Tag Archives: blackness

The craving for power

The hankering after power is as old as human beings; no, older – it is as old as the first unicellular being that emerged from the primeval morass of evolution. After all, like all organisms since then, it would have tried its primitive best to survive, to stave off death. And isn’t that already an…

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‘Don’t you want to be white?’

By Lorato Palesa Modongo “Coming to a new country always forces you to confront things about yourself that you never considered before.” — Staceyann Chin, poet. I am from Botswana. Literally next door. I came to South Africa in 2013 to take up postgraduate studies at Stellenbosch University. I had three reasons. Firstly, psychology is…

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Coconut-ism and death of African culture

About a week ago I read an uncomfortable piece about the unwillingness of black people to share their cultures. The author insinuates that black South Africans remain willingly enclaved in a cocoon of apartheid pain. My objections were immediate and loud. This post is an afterthought and a result of some reflection. Culture in South…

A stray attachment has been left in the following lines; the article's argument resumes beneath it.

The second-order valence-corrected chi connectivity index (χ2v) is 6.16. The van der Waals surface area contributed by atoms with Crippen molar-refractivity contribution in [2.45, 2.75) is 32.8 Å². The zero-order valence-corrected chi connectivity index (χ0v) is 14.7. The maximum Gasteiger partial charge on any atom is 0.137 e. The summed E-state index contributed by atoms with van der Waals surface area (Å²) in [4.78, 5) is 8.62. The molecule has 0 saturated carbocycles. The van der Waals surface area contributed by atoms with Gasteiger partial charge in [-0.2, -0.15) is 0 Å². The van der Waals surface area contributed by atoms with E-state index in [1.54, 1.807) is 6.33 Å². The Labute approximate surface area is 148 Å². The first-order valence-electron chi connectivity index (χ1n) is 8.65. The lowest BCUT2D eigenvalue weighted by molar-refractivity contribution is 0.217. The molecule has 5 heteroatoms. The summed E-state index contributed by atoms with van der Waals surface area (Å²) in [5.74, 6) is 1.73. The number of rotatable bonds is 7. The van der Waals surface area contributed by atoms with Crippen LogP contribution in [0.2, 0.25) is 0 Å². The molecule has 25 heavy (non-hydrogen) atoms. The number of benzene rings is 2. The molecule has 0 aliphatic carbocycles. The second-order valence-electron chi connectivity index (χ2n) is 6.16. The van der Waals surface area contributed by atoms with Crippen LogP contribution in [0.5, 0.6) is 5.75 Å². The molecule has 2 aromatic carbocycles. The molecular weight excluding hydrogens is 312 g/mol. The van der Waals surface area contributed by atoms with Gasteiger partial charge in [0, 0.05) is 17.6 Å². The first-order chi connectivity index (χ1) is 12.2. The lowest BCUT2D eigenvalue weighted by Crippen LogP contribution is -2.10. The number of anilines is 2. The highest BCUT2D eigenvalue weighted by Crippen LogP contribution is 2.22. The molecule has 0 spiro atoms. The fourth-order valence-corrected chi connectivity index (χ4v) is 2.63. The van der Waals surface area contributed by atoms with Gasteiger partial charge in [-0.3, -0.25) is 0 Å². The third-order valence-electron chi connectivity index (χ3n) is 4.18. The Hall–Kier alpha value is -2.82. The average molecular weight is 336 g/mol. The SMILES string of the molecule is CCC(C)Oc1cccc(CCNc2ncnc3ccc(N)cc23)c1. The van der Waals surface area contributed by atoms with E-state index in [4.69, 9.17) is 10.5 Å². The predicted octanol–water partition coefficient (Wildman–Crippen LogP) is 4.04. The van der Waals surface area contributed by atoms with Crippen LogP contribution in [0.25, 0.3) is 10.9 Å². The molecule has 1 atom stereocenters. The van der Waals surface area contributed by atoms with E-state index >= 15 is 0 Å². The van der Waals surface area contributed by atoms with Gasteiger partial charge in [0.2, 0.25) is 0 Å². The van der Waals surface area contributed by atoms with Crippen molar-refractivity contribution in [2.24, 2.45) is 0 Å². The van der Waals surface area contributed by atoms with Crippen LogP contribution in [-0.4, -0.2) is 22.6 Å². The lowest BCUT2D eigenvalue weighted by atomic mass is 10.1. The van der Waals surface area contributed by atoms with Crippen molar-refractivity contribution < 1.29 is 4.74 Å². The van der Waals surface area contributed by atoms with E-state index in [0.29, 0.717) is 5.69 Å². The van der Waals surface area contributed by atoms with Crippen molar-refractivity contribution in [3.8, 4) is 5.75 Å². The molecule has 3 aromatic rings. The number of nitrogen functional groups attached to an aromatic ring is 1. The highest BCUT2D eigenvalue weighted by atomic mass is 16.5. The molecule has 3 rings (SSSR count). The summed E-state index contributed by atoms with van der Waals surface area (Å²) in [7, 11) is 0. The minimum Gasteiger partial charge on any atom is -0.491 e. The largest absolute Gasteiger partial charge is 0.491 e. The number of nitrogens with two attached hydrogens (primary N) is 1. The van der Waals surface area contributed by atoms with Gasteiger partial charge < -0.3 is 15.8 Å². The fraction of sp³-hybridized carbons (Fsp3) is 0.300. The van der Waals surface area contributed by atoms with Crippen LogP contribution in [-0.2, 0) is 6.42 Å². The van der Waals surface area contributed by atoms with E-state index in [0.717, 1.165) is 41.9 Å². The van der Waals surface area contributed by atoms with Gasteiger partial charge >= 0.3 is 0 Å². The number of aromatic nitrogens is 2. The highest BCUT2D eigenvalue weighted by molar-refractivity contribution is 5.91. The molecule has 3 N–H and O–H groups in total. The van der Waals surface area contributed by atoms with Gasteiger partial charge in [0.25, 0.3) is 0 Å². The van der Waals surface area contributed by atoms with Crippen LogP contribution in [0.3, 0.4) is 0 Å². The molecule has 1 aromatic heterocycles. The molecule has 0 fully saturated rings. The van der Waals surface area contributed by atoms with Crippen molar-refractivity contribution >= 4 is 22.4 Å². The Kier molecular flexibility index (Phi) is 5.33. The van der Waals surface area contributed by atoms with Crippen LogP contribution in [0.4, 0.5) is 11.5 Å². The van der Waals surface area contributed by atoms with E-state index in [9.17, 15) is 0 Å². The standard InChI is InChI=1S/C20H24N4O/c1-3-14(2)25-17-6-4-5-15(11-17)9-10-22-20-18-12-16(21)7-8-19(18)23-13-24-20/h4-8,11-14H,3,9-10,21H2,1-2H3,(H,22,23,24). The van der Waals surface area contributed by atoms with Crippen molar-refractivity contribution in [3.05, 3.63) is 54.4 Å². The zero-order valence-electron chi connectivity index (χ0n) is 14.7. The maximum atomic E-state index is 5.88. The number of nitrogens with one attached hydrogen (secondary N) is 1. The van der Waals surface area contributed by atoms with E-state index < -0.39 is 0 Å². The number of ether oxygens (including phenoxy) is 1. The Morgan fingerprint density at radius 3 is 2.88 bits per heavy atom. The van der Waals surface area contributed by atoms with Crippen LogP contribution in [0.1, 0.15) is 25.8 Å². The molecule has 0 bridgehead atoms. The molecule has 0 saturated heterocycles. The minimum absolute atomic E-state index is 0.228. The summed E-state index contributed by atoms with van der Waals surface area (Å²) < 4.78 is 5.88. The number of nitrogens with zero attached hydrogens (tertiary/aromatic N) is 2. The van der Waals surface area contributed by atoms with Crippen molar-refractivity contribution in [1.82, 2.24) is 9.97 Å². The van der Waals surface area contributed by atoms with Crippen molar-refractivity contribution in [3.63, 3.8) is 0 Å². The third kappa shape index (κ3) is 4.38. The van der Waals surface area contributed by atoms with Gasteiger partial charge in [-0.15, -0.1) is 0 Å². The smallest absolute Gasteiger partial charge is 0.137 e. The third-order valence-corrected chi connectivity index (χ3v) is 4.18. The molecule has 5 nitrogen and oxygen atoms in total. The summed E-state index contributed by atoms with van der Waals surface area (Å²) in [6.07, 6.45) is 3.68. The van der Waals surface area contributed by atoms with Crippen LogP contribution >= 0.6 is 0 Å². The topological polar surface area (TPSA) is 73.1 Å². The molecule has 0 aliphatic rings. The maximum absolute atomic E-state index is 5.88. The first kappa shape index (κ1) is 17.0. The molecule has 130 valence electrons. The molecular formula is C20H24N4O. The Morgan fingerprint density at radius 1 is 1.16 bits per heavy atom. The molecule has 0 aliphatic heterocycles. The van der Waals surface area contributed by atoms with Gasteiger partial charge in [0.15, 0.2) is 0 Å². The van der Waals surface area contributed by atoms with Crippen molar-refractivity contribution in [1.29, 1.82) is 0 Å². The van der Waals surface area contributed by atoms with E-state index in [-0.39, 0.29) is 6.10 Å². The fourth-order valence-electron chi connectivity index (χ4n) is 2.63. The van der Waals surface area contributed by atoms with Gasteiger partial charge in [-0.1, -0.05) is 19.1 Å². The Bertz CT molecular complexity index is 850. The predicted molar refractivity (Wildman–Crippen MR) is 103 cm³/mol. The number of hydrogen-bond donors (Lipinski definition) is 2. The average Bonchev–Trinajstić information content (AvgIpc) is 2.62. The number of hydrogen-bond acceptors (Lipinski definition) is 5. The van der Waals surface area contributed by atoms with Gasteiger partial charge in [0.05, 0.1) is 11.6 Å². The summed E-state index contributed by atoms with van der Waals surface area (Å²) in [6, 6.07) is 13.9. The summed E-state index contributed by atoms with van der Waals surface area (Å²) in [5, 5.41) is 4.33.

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Black story, white lens

Thapelo Tselapedi recently wrote about how “black stories are in the form of service delivery protests, which are characterised by angry mobs stealing electricity, invading lands and tossing poo”. He goes on to share many other ways in which black stories are warped and twisted, noting that: “Such stories don’t engage black politics in any…

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Post-blackness and what it means for African unity

By Melo Magolego Every so often, a chorus of scribes invokes the memory of Nkrumah to remind us of the urgent task of uniting Africa, both politically and economically. The 50th anniversary (in 2013) of the Organisation of African Unity (OAU) — predecessor to the African Union — proved yet a stage for another hymn….

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